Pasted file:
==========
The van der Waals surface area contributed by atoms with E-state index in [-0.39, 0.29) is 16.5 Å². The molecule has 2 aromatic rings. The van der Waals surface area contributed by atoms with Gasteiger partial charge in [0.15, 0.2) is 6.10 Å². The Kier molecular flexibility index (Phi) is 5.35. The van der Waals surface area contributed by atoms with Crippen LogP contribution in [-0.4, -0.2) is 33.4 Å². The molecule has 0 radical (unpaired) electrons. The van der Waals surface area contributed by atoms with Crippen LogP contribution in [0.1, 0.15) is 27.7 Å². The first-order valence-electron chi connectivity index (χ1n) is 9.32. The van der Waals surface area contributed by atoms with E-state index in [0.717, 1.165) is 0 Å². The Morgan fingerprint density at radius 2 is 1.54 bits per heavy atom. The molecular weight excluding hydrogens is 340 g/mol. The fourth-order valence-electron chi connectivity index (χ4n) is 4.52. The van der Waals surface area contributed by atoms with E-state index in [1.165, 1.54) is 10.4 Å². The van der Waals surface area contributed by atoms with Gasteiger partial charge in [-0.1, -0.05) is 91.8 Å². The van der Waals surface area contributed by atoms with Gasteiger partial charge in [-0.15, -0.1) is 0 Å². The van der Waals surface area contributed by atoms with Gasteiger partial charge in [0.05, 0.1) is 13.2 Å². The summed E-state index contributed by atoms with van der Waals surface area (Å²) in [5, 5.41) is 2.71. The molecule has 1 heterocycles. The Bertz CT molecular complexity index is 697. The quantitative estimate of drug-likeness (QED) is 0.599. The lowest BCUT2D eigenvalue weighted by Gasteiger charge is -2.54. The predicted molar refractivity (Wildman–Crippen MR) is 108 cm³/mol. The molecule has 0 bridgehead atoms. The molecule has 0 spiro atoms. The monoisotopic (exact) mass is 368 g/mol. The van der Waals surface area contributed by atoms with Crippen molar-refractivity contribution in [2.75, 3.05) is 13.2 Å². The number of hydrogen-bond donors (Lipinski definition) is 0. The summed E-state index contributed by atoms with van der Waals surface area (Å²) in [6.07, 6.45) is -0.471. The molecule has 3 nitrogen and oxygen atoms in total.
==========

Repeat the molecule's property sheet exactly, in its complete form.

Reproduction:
The van der Waals surface area contributed by atoms with E-state index in [-0.39, 0.29) is 16.5 Å². The molecule has 2 aromatic rings. The van der Waals surface area contributed by atoms with Gasteiger partial charge in [0.15, 0.2) is 6.10 Å². The Kier molecular flexibility index (Phi) is 5.35. The van der Waals surface area contributed by atoms with Crippen LogP contribution in [-0.4, -0.2) is 33.4 Å². The molecule has 0 radical (unpaired) electrons. The van der Waals surface area contributed by atoms with Crippen LogP contribution in [0.1, 0.15) is 27.7 Å². The first-order valence-electron chi connectivity index (χ1n) is 9.32. The van der Waals surface area contributed by atoms with E-state index in [0.717, 1.165) is 0 Å². The Morgan fingerprint density at radius 2 is 1.54 bits per heavy atom. The molecular weight excluding hydrogens is 340 g/mol. The fourth-order valence-electron chi connectivity index (χ4n) is 4.52. The van der Waals surface area contributed by atoms with E-state index in [1.165, 1.54) is 10.4 Å². The van der Waals surface area contributed by atoms with Gasteiger partial charge in [-0.1, -0.05) is 91.8 Å². The van der Waals surface area contributed by atoms with Gasteiger partial charge in [-0.15, -0.1) is 0 Å². The van der Waals surface area contributed by atoms with Gasteiger partial charge in [0.05, 0.1) is 13.2 Å². The summed E-state index contributed by atoms with van der Waals surface area (Å²) in [5, 5.41) is 2.71. The molecule has 1 heterocycles. The Bertz CT molecular complexity index is 697. The quantitative estimate of drug-likeness (QED) is 0.599. The lowest BCUT2D eigenvalue weighted by Gasteiger charge is -2.54. The predicted molar refractivity (Wildman–Crippen MR) is 108 cm³/mol. The molecule has 0 bridgehead atoms. The molecule has 0 spiro atoms. The monoisotopic (exact) mass is 368 g/mol. The van der Waals surface area contributed by atoms with Crippen molar-refractivity contribution in [2.75, 3.05) is 13.2 Å². The number of hydrogen-bond donors (Lipinski definition) is 0. The summed E-state index contributed by atoms with van der Waals surface area (Å²) in [6.07, 6.45) is -0.471. The molecule has 3 nitrogen and oxygen atoms in total.